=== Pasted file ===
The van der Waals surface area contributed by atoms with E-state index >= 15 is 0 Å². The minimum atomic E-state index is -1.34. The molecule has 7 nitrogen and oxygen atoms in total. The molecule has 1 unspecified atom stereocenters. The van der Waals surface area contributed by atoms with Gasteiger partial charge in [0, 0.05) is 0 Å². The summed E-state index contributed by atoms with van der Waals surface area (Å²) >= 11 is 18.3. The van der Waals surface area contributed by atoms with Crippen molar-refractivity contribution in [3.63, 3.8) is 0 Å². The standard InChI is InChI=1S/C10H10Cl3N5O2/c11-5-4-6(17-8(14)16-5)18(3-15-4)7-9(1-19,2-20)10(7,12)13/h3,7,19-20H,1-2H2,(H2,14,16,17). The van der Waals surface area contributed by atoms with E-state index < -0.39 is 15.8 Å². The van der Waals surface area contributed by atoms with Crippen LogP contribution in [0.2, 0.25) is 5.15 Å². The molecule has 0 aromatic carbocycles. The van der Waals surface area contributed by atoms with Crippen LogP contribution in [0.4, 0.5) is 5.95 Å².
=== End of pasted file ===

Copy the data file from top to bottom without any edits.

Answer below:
The van der Waals surface area contributed by atoms with E-state index >= 15 is 0 Å². The minimum atomic E-state index is -1.34. The molecule has 7 nitrogen and oxygen atoms in total. The molecule has 1 unspecified atom stereocenters. The van der Waals surface area contributed by atoms with Gasteiger partial charge in [0, 0.05) is 0 Å². The summed E-state index contributed by atoms with van der Waals surface area (Å²) >= 11 is 18.3. The van der Waals surface area contributed by atoms with Crippen molar-refractivity contribution in [3.63, 3.8) is 0 Å². The standard InChI is InChI=1S/C10H10Cl3N5O2/c11-5-4-6(17-8(14)16-5)18(3-15-4)7-9(1-19,2-20)10(7,12)13/h3,7,19-20H,1-2H2,(H2,14,16,17). The van der Waals surface area contributed by atoms with E-state index < -0.39 is 15.8 Å². The van der Waals surface area contributed by atoms with Crippen LogP contribution in [0.2, 0.25) is 5.15 Å². The molecule has 0 aromatic carbocycles. The van der Waals surface area contributed by atoms with Crippen LogP contribution in [0.4, 0.5) is 5.95 Å².